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The PSNet Collection: All Content

The AHRQ PSNet Collection comprises an extensive selection of resources relevant to the patient safety community. These resources come in a variety of formats, including literature, research, tools, and Web sites. Resources are identified using the National Library of Medicine’s Medline database, various news and content aggregators, and the expertise of the AHRQ PSNet editorial and technical teams.

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Displaying 1 - 11 of 11 Results
Jones AM, Clark JS, Mohammad RA. Am J Health Syst Pharm. 2021;78:818-824.
Burnout has been a focus of numerous studies since the beginning of the COVID-19 pandemic; however, this is the first to focus on burnout and secondary traumatic stress (STS) among health system pharmacists. Nearly two thirds (65.3%) of respondents had a moderate to high likelihood of experiencing burnout and 51% had a high probability of STS. Due to the association between burnout and decreased patient safety, it is critical that health systems address pharmacist burnout appropriately.
Marella WM, Sparnon E, Finley E. J Patient Saf. 2014;13:31-36.
Voluntary error reporting systems are an important part of safety improvement programs, but difficulty in analyzing error reports has limited their utility. This study described the development of a machine learning algorithm to analyze free-text data in incident reports. The algorithm proved to be accurate in classifying events when compared to manual review.
Pham JC, Williams TL, Sparnon EM, et al. Respir Care. 2016;61:621-31.
Using ventilator-associated adverse events as a test case, this study illustrates how the public–private partnership for the promotion of patient safety concept can augment understanding of patient safety issues. The group successfully developed a common taxonomy for evaluating adverse events from three different reporting systems.
Pham JC, Gianci S, Battles J, et al. Qual Saf Health Care. 2010;19:446-51.
Voluntary error reporting systems are perhaps the most controversial of the available tools for detecting patient safety incidents. A sizable body of research has characterized the limitations of such systems, but they remain a cornerstone of safety efforts at many institutions. This consensus conference, sponsored by the World Alliance for Patient Safety, drew together an international group of error reporting experts in order to develop a learning community for incident reporting. The ultimate goal was to develop guidelines for effective use of reporting systems to improve safety. Discussing the advantages and challenges of current reporting systems, this article proposes guidelines for maximizing incident reporting utility (based on a previously published framework). A previous article discussed the use of different types of reporting systems to obtain a comprehensive view of patient safety within an institution.
Grissinger MC, Hicks RW, Keroack MA, et al. Jt Comm J Qual Patient Saf. 2010;36:195-202.
Patient safety reporting systems are commonplace in most organizations as a tool to identify, track, and potentially prevent adverse events despite their known limitations. Heparin is a high-risk medication that frequently generates incident reports, and significant efforts have been established to ensure its safe use. This study reviewed reported heparin errors from three large patient safety reporting systems—MEDMARX, the Pennsylvania Patient Safety Authority, and the University Health Consortium (an alliance of academic medical centers)—to capture events from more than 1000 organizations. Of the 300,000 medication events reported, approximately 4% involved heparin products, with the administration phase being the most frequently cited. As this was the first study to combine three large sources of reporting data for a single process, the authors point out the consistent patterns detected, suggesting diminishing returns from aggregating reports around common events.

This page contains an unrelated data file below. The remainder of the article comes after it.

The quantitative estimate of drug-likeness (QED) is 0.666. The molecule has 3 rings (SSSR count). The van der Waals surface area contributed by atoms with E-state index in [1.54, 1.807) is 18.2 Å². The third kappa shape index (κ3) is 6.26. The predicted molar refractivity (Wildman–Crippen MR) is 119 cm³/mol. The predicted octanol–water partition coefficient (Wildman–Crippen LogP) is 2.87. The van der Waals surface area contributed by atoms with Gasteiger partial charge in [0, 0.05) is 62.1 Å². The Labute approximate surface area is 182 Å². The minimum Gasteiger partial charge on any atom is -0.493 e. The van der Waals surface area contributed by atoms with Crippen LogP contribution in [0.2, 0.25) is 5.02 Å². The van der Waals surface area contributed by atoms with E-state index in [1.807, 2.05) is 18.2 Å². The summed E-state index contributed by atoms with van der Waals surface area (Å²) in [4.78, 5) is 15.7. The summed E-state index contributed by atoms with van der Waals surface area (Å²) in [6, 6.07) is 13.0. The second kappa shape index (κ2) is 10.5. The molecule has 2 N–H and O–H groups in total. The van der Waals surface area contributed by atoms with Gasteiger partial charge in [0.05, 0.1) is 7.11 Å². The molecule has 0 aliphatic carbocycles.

Blanco M, Clarke JR, Martindell D. AORN J. 2009;90:215-8, 221-2.
This analysis of wrong-site surgery cases and near misses reported to the Pennsylvania Patient Safety Authority found that many cases involved failure to follow The Joint Commission's Universal Protocol for preventing such errors.
Marella WM, Finley E, Thomas AD, et al. J Patient Saf. 2008;3.
Patients are increasingly being asked to assume a role in ensuring their own safety. Both AHRQ's "20 Tips to Help Prevent Medical Errors" and the Joint Commission's "Speak Up" program to ensure surgical safety recommend that patients engage in specific safety practices, such as maintaining a list of their medications and asking health care workers if they have washed their hands. This survey assessed the willingness of patients to carry out these practices. Patients were much less likely to engage in behaviors that required them to challenge providers (such as checking for handwashing compliance) than less confrontational practices (such as following up on test results). The study's findings are similar to a prior AHRQ-funded study of patients recently discharged from the hospital.
Clarke JR, Johnston J, Finley ED. Ann Surg. 2007;246:395-403, discussion 403-5.
This study examined instances of wrong-site surgery reported to authorities in Pennsylvania and sought to determine factors contributing to the error.